Carbon nanowire muscles can pump it up harder than Schwarzenegger

Science/AAAS

Robots are bound to become stronger than any human, but as far as metal goes, they’ll never look anything like a real person. But now scientists from the University of Texas at Dallas have invented a better alternative to actuators and steel arms by creating artificial muscle fibers that could be formed into flesh-like appendages.

The scientists developed their faux muscles out of carbon nanowires twisted into a yarn filled with paraffin (candle) wax. The artificial muscles are actuated by a small electric charge that causes the wax to heat up, which in turn causes the nanowire yarn expand in size and constrict in length.

The yarn, as spotted by ScienceNOW , constricts like a real muscle, except this one delivers much more power. The scientists say that the artificial muscle can lift 100,000 times its own weight and generate 85 times more mechanical power than a natural muscle of the same size. The actuation occurs instaneously in just 25-thousandths of a second for both the muscles constrictions and release.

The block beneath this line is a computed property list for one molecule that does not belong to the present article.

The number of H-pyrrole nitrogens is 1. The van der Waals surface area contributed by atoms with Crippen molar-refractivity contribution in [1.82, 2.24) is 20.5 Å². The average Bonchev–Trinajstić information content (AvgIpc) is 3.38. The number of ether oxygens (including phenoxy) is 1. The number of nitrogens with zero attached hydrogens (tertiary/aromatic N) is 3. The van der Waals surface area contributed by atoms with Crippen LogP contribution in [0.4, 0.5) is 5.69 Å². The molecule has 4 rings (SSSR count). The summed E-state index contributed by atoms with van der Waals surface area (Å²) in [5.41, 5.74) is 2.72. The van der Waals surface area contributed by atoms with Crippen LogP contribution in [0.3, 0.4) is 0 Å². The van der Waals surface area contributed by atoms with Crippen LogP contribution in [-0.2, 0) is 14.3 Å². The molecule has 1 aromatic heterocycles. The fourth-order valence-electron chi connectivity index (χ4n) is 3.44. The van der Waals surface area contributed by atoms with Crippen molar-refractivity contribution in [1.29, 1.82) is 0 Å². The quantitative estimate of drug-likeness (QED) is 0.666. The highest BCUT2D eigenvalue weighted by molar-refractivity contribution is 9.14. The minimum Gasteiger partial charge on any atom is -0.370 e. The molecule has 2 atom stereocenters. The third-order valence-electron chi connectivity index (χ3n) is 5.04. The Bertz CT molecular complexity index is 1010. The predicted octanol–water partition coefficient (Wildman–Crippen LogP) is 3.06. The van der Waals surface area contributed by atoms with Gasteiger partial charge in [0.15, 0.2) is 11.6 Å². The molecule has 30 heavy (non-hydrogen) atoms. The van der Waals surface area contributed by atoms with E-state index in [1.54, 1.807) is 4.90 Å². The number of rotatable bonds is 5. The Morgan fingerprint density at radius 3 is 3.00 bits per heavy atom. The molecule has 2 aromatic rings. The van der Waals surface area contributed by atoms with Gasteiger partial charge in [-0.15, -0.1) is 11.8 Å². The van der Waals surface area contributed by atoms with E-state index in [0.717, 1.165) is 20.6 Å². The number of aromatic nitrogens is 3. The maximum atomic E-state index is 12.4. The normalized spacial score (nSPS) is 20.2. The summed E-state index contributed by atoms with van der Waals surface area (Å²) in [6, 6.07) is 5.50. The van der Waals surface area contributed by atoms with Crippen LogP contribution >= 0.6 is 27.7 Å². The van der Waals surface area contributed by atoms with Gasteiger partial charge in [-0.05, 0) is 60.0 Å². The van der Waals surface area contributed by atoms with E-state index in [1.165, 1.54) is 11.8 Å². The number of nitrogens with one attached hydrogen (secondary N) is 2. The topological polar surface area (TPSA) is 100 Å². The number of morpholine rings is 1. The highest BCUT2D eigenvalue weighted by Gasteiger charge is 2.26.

In addition to its lifting power, the scientists discovered that the yarn could be used to deliver torque—like the drive shaft on a truck—when allowed to rotate freely. The scientists say that the torsional power provided by the yarn was comparable to a large electric motor when they used it to rotate a paddle for 11,500 revolutions per minute for more than 2 million reversible cycles.

The scientists say that their nanoscale muscles could lead to small but powerful actuators. The next big challenge for the team, as posited by Ray Baughman of the university’s NanoTech Institute, is “[to upscale its] single-yarn actuators to large actuators in which hundreds or thousands of individual yarn muscles operate in parallel.”

And lo, humanity's quest to bring the robot apocalypse upon itself continues...

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